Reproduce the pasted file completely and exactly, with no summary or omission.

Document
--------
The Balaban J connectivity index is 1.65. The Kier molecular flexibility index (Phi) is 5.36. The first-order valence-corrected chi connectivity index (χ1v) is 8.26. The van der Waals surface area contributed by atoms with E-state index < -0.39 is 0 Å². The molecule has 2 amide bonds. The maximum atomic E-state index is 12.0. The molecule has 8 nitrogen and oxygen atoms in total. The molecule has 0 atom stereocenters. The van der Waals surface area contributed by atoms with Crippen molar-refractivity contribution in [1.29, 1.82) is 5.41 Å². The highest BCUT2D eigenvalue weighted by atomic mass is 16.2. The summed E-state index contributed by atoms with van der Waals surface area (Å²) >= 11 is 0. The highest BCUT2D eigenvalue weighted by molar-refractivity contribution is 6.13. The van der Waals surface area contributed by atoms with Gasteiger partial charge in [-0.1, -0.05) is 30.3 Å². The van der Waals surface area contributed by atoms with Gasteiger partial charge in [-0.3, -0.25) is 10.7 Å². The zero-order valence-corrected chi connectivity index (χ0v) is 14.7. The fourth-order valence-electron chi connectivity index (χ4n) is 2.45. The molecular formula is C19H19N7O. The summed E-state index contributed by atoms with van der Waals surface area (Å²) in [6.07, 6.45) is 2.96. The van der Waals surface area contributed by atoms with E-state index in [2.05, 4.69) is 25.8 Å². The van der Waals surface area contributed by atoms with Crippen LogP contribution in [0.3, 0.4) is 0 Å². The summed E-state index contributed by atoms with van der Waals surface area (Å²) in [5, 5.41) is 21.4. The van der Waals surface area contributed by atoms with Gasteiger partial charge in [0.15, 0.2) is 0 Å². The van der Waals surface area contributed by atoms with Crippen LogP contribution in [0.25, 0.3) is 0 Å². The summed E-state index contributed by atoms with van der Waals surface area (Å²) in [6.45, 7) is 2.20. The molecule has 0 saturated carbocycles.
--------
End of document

The Balaban J connectivity index is 1.65. The Kier molecular flexibility index (Phi) is 5.36. The first-order valence-corrected chi connectivity index (χ1v) is 8.26. The van der Waals surface area contributed by atoms with E-state index < -0.39 is 0 Å². The molecule has 2 amide bonds. The maximum atomic E-state index is 12.0. The molecule has 8 nitrogen and oxygen atoms in total. The molecule has 0 atom stereocenters. The van der Waals surface area contributed by atoms with Crippen molar-refractivity contribution in [1.29, 1.82) is 5.41 Å². The highest BCUT2D eigenvalue weighted by atomic mass is 16.2. The summed E-state index contributed by atoms with van der Waals surface area (Å²) >= 11 is 0. The highest BCUT2D eigenvalue weighted by molar-refractivity contribution is 6.13. The van der Waals surface area contributed by atoms with Gasteiger partial charge in [-0.1, -0.05) is 30.3 Å². The van der Waals surface area contributed by atoms with Gasteiger partial charge in [-0.3, -0.25) is 10.7 Å². The zero-order valence-corrected chi connectivity index (χ0v) is 14.7. The fourth-order valence-electron chi connectivity index (χ4n) is 2.45. The molecular formula is C19H19N7O. The summed E-state index contributed by atoms with van der Waals surface area (Å²) in [6.07, 6.45) is 2.96. The van der Waals surface area contributed by atoms with E-state index in [2.05, 4.69) is 25.8 Å². The van der Waals surface area contributed by atoms with Crippen LogP contribution in [0.3, 0.4) is 0 Å². The summed E-state index contributed by atoms with van der Waals surface area (Å²) in [5, 5.41) is 21.4. The van der Waals surface area contributed by atoms with Gasteiger partial charge in [0.15, 0.2) is 0 Å². The van der Waals surface area contributed by atoms with Crippen LogP contribution in [0.25, 0.3) is 0 Å². The summed E-state index contributed by atoms with van der Waals surface area (Å²) in [6.45, 7) is 2.20. The molecule has 0 saturated carbocycles.